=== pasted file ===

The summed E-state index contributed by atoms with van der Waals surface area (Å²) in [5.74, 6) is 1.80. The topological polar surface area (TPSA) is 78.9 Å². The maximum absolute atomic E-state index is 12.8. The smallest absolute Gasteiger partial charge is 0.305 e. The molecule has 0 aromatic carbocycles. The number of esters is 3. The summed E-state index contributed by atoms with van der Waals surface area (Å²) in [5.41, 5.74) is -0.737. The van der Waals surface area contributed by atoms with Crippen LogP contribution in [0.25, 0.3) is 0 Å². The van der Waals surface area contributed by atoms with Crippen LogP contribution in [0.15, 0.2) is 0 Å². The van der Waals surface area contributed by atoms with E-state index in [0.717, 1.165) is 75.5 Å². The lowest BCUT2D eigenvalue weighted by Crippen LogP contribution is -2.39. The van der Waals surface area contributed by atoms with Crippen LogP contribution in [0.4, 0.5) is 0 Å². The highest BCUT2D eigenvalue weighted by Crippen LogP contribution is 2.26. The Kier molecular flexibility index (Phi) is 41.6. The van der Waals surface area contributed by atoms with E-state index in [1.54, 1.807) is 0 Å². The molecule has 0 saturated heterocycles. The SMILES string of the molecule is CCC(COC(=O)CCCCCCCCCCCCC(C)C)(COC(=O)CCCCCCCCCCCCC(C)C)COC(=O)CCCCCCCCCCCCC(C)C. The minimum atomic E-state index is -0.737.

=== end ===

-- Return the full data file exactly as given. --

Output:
The summed E-state index contributed by atoms with van der Waals surface area (Å²) in [5.74, 6) is 1.80. The topological polar surface area (TPSA) is 78.9 Å². The maximum absolute atomic E-state index is 12.8. The smallest absolute Gasteiger partial charge is 0.305 e. The molecule has 0 aromatic carbocycles. The number of esters is 3. The summed E-state index contributed by atoms with van der Waals surface area (Å²) in [5.41, 5.74) is -0.737. The van der Waals surface area contributed by atoms with Crippen LogP contribution in [0.25, 0.3) is 0 Å². The van der Waals surface area contributed by atoms with Crippen LogP contribution in [0.15, 0.2) is 0 Å². The van der Waals surface area contributed by atoms with E-state index in [0.717, 1.165) is 75.5 Å². The lowest BCUT2D eigenvalue weighted by Crippen LogP contribution is -2.39. The van der Waals surface area contributed by atoms with Crippen LogP contribution in [0.4, 0.5) is 0 Å². The highest BCUT2D eigenvalue weighted by Crippen LogP contribution is 2.26. The Kier molecular flexibility index (Phi) is 41.6. The van der Waals surface area contributed by atoms with E-state index in [1.54, 1.807) is 0 Å². The molecule has 0 saturated heterocycles. The SMILES string of the molecule is CCC(COC(=O)CCCCCCCCCCCCC(C)C)(COC(=O)CCCCCCCCCCCCC(C)C)COC(=O)CCCCCCCCCCCCC(C)C. The minimum atomic E-state index is -0.737.